Since You’ve Gone
I can hear you dropping coins into my bathroom sink.
Patience trickling down between my breasts like sweat.
The rough carpet, the faint beeping of the clock.
One hot night in late August, the eternal swollen dusk of it.
We slept naked, sprawled and bloated with secrets.
I watched the ambulances flashing silent in the street.
Since you’ve gone, I am finding stacks of coins everywhere.
Whose burden are we now?
None of this is as hard as you are making it.
Boston, September 1st, 2014
The late summer air sloshes lazily against the sweltering brick of apartment buildings. Sweaty pavement, bare sticky skin. Everything shimmering and ugly and alive. Here is the hot rubbery smell of subway stations, the noise floating out of sidewalk grates and open windows, the air like bathwater. People move in slow motion, languishing on docks with their feet in the rippling water, smoking on fire escapes and on sun-baked benches and under trees. Moving vans and car alarms and everything sprawling into everything else
Hard to remember that in four months’ time the city will lock down beneath an impossible cold. Everything tight and frigid, shrinking and retreating into itself. The docks frozen in place, the trees gray and bare, the sidewalks and fire escapes and benches sealed with ice. People hurrying with heads bent, skin wrapped up in layers and layers of clothing. A small and scared tiredness, not this careless torpor.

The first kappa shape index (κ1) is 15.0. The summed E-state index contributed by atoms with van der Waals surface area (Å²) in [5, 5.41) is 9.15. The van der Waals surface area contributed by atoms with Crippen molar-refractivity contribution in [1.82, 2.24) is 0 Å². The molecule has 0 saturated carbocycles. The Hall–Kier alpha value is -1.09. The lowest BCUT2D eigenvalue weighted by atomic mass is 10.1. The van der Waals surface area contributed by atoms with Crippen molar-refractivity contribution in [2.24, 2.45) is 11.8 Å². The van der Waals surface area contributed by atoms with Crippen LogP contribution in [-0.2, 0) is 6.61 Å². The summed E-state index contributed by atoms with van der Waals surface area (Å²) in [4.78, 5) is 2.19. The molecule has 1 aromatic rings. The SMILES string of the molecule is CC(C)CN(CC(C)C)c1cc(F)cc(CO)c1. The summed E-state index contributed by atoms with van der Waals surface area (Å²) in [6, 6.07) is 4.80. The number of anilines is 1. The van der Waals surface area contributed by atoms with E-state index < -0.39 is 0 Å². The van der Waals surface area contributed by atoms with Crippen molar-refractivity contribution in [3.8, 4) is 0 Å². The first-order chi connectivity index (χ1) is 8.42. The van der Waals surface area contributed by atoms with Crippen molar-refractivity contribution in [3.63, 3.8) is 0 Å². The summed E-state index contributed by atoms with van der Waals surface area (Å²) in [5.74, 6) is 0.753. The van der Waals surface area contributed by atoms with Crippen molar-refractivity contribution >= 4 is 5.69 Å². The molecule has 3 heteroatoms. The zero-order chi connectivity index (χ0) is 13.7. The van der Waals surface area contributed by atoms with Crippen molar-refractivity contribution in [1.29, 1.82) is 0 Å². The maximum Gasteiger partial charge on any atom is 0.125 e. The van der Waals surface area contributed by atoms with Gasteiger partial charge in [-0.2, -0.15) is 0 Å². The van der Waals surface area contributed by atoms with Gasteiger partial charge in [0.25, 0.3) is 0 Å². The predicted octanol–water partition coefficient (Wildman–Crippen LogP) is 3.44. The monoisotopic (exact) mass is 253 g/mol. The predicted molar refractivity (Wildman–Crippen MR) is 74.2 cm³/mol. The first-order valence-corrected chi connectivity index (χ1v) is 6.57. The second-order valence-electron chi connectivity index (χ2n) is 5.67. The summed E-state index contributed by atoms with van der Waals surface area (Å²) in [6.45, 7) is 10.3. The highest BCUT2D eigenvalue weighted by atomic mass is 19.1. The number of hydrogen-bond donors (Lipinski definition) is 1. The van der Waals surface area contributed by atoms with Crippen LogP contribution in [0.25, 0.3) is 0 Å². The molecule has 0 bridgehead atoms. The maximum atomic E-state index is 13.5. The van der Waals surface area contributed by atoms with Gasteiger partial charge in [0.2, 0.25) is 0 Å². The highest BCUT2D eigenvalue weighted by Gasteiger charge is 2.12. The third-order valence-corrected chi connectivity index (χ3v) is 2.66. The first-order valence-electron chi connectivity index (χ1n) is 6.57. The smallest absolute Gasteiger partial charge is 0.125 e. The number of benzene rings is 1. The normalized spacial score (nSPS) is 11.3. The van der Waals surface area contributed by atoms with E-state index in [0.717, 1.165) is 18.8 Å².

The weeks roll on like a circus train.
Shadows arc, drop over us more heavily each day.
I want to throw a tarp over this summer.
The insular months sealed by thunder,
Light trapped within a hailstone.
World within a world.
I am shutting all of the drawers.
Fragile glass balls knock against each other.
These will be ancient things one day.
"It is not the object described that matters, but the light that falls on it, like that from a lamp in a distant room."
Castile, New York
June country dusk.
Bullet holes in the back wall of the shed,
The wide-eyed stares of shabby unshuttered houses.
The haunted sidewalk, Lovers’ Lane.
Orange streetlights flicker on,
And every evening a low train whistle pools in the stillness.
Who will remember these people?
Here, I am my father’s daughter.
Dented bicycles dragged through the shallow brown creek.
The bleached graveyard, the town hall burnt and gutted.
From a hundred sagging porches, generations scatter,
Loop backwards, disappear.
I wrapped your memories in brown paper,
Warmed your blue hands between my own.
My fear dissolved like a tablet on my tongue.
You fed me stolen plums and cheap beer;
I bandaged your hands and begged you
To swallow my fear like the snakes in the closet.
Brown paper bags stacked and folded.
I painted your hands with blue wax, with baby oil,
The loose colored swirls of our light trails.
The summer goes up in a last curl of cigar smoke
And somatic sadness. Your pink hands gripping the wheel.
I turned my back and didn’t watch you go.
"Who has twisted us around like this, so that
no matter what we do, we are in the posture
of someone going away? Just as, upon
the farthest hill, which shows him his whole valley
one last time, he turns, stops, lingers—
so we live here, forever taking leave."
Rainer Maria Rilke, Duino Elegies (via white-noise-essays)
Twin tears, your name like lemonade under my tongue.
The light migrating across the sky. This is life
On the other side of the glass.
This is heartache: